CHAPTER IV. Narrative of Captain Cook's second Voyage round the World.
The people of Tanna, are of the middle size, and for the most part slender. There are few tall or stout men among them. In general, they have good feature and agreeable countenances. Like all the tropical race, they are active and nimble; and seem to excel in the use of arms, but not to be fond of labour. With respect to the management of their weapons, Mr. Wales hath made an observation so honourable to Homer, that were I to omit it, I should not be forgiven by my classical readers. 'I must confess,' says Mr. Wales. 'I have often been led to think the feats which Homer represents his heroes as performing with their spears, a little too much of the marvellous to be admitted into an heroic poem; I mean when confined within the strait stays of Aristotle. Nay, even so great an advocate for him as Mr. Pope, acknowledges them to be surprising. But since I have seen what these people can do with their wooden spears, and them badly pointed, and not of a hard nature, I have not the least exception to any one passage in that great poet on this account. But if I see fewer exceptions, I can find infinitely more beauties in him; as he has. I think, scarcely an action, circumstance, or description of any kind whatever, relating to a spear, which I have not seen and recognized among these people; as their whirling motion, and whistling noise, as they fly; their quivering motion, as they stick in the ground when they fall; their meditating their aim, when they are going to throw; and their shaking them in their hand, as they go along.'
On the 20th of August, Captain Cook sailed from Tanna, and employed all the remainder of the month in a farther examination of the islands around him. He had now finished his survey of the whole Archipelago, and had gained a knowledge of it, infinitely superior to what had ever been attained before. The northern islands of this Archipelago were first discovered in 1606, by that eminent navigator Quiros, who considered them as part of the Southern continent, which, at that time, and till very lately, was supposed to exist. M. de Bougainville was the next person by whom they were visited, in 1768. This gentleman, however, besides landing in the Isle of Lepers, only made the discovery, that the country was not connected, but composed of islands, which he called the Great Cyclades. Captain Cook, besides ascertaining the situation and extent of these islands, added to them several new ones, which had hitherto been unknown, and explored the whole. He thought, therefore, that he had obtained a right to name them; and accordingly he bestowed upon them the appellation of the New Hebrides. His title to this honour will not be disputed in any part of Europe, and certainly not by so enlightened and liberal a people as the French nation.
The season of the year now rendered it necessary for our commander to return to the south, while he had yet some time to explore any land he might meet with between the New Hebrides and New Zealand; at which last place he intended to touch, that he might refresh his people, and renew his stock of wood and water for another southern course. With this view, he sailed on the 1st of September, and on the 4th land was discovered; in a harbour belonging to which the Resolution came to an anchor the next day. The design of Captain Cook was not only to visit the country, but to have an opportunity of observing an eclipse of the sun, which was soon to happen. An intercourse immediately commenced with the inhabitants, who, during the whole of the captain's stay, behaved in a very civil and friendly manner. In return, he was solicitous to render them every service in his power. To Teabooma the chief, he sent among other articles, a dog and a bitch, both young, but nearly full grown. It was some time before Teabooma could believe that the two animals were intended for him; but when he was convinced of it, he was lost in an excess of joy. Another, and still more valuable present, was that of a young boar and sow; which, on account of the absence of the chief when they were brought to land, were received with great hesitation and ceremony.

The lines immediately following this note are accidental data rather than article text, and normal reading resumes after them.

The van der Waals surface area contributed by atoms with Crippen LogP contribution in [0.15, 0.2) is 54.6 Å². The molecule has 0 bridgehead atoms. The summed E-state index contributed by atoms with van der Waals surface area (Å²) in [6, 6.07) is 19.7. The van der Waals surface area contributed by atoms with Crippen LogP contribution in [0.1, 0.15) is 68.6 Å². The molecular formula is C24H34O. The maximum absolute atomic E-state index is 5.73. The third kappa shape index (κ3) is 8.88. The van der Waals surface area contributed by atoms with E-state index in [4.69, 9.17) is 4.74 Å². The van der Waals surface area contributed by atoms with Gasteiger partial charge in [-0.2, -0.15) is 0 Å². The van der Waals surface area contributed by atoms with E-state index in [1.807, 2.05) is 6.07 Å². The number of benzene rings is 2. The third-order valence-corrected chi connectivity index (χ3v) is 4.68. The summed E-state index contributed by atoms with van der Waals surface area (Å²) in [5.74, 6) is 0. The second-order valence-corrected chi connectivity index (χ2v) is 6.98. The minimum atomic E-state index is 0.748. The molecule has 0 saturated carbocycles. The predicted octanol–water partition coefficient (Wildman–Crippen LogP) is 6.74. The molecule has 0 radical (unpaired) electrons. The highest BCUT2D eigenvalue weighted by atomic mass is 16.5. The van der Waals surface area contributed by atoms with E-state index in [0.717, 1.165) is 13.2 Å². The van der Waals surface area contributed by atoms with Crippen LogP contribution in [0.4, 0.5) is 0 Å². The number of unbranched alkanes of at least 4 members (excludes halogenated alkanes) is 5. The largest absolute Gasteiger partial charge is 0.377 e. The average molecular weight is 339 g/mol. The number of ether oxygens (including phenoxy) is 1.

The last time that our commander went on shore at this place, he ordered an inscription to be cut on a large tree, setting forth the name of the ship, the date of the year, and other circumstances, which testified that the English were the first discoverers of the country. This he had before done, wherever such a ceremony seemed necessary. How the island was called by the natives, our voyagers could never learn: and therefore, Captain Cook gave it the name of New Caledonia. The inhabitants are strong, robust, active, and well made. With regard to the origin of the nation, the captain judged them to be a race between the people of Tanna and the Friendly Isles; or between those of Tanna and the New Zealanders; or all three. Their language is in some respects a mixture of them all. In their disposition they are courteous and obliging; and they are not in the least addicted to pilfering, which is more than can be asserted concerning any other nation in this sea.
The women of New Caledonia, and those likewise of Tanna, were found to be much chaster than the females of the more eastern islands. Our commander never heard that the least favour was obtained from them by any one of his company. Sometimes, indeed, the women would exercise a little coquetry, but they went no farther.
The botanists of the ship did not here complain for want of employment. They were diligent in their researches, and their labours were amply rewarded. Every day brought some new accession to botanical knowledge, or that of other branches of natural history.